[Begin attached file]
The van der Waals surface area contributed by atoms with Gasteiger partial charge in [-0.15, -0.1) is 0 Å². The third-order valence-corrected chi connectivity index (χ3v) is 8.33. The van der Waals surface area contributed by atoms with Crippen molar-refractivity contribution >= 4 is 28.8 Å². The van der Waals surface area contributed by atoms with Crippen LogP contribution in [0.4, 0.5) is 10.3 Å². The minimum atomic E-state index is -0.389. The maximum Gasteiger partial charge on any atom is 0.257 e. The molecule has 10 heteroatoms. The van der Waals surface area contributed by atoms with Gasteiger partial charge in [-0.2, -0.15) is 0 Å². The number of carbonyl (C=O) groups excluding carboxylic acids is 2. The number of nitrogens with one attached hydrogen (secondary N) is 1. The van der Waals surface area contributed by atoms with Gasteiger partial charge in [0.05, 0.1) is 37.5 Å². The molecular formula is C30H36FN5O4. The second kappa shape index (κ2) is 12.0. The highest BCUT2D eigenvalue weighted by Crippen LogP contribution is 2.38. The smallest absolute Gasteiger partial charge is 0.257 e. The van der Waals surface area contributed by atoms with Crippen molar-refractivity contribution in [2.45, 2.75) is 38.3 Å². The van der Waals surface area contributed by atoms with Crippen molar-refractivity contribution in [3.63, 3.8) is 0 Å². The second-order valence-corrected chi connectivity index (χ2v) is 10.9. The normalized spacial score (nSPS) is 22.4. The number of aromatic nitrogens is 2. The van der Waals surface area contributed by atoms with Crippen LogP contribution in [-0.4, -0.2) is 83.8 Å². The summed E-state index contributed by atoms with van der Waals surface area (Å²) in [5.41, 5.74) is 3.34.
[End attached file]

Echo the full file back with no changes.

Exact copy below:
The van der Waals surface area contributed by atoms with Gasteiger partial charge in [-0.15, -0.1) is 0 Å². The third-order valence-corrected chi connectivity index (χ3v) is 8.33. The van der Waals surface area contributed by atoms with Crippen molar-refractivity contribution >= 4 is 28.8 Å². The van der Waals surface area contributed by atoms with Crippen LogP contribution in [0.4, 0.5) is 10.3 Å². The minimum atomic E-state index is -0.389. The maximum Gasteiger partial charge on any atom is 0.257 e. The molecule has 10 heteroatoms. The van der Waals surface area contributed by atoms with Gasteiger partial charge in [-0.2, -0.15) is 0 Å². The number of carbonyl (C=O) groups excluding carboxylic acids is 2. The number of nitrogens with one attached hydrogen (secondary N) is 1. The van der Waals surface area contributed by atoms with Gasteiger partial charge in [0.05, 0.1) is 37.5 Å². The molecular formula is C30H36FN5O4. The second kappa shape index (κ2) is 12.0. The highest BCUT2D eigenvalue weighted by Crippen LogP contribution is 2.38. The smallest absolute Gasteiger partial charge is 0.257 e. The van der Waals surface area contributed by atoms with Crippen molar-refractivity contribution in [2.45, 2.75) is 38.3 Å². The van der Waals surface area contributed by atoms with Crippen molar-refractivity contribution in [3.63, 3.8) is 0 Å². The second-order valence-corrected chi connectivity index (χ2v) is 10.9. The normalized spacial score (nSPS) is 22.4. The number of aromatic nitrogens is 2. The van der Waals surface area contributed by atoms with Crippen LogP contribution in [-0.4, -0.2) is 83.8 Å². The summed E-state index contributed by atoms with van der Waals surface area (Å²) in [5.41, 5.74) is 3.34.